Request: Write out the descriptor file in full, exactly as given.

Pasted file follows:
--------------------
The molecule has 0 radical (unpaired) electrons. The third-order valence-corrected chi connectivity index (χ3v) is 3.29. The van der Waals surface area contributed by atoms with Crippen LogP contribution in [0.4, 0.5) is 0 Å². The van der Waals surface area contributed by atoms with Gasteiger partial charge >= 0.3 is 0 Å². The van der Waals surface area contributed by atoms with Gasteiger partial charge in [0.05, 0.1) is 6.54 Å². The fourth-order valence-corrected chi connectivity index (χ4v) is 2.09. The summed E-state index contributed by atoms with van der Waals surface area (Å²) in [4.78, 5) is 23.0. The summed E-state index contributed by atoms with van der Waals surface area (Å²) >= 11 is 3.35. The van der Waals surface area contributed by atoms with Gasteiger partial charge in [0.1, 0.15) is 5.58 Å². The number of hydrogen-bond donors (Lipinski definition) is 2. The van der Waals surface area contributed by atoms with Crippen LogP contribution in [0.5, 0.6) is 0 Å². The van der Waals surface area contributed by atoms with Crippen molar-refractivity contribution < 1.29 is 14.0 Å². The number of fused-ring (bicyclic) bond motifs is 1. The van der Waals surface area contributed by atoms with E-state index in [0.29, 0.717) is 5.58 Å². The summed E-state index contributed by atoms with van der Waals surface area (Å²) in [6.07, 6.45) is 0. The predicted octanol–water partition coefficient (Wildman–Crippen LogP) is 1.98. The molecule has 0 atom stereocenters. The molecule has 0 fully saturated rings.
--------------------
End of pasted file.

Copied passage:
The molecule has 0 radical (unpaired) electrons. The third-order valence-corrected chi connectivity index (χ3v) is 3.29. The van der Waals surface area contributed by atoms with Crippen LogP contribution in [0.4, 0.5) is 0 Å². The van der Waals surface area contributed by atoms with Gasteiger partial charge >= 0.3 is 0 Å². The van der Waals surface area contributed by atoms with Gasteiger partial charge in [0.05, 0.1) is 6.54 Å². The fourth-order valence-corrected chi connectivity index (χ4v) is 2.09. The summed E-state index contributed by atoms with van der Waals surface area (Å²) in [4.78, 5) is 23.0. The summed E-state index contributed by atoms with van der Waals surface area (Å²) >= 11 is 3.35. The van der Waals surface area contributed by atoms with Gasteiger partial charge in [0.1, 0.15) is 5.58 Å². The number of hydrogen-bond donors (Lipinski definition) is 2. The van der Waals surface area contributed by atoms with Crippen LogP contribution in [0.5, 0.6) is 0 Å². The van der Waals surface area contributed by atoms with Crippen molar-refractivity contribution < 1.29 is 14.0 Å². The number of fused-ring (bicyclic) bond motifs is 1. The van der Waals surface area contributed by atoms with E-state index in [0.29, 0.717) is 5.58 Å². The summed E-state index contributed by atoms with van der Waals surface area (Å²) in [6.07, 6.45) is 0. The predicted octanol–water partition coefficient (Wildman–Crippen LogP) is 1.98. The molecule has 0 atom stereocenters. The molecule has 0 fully saturated rings.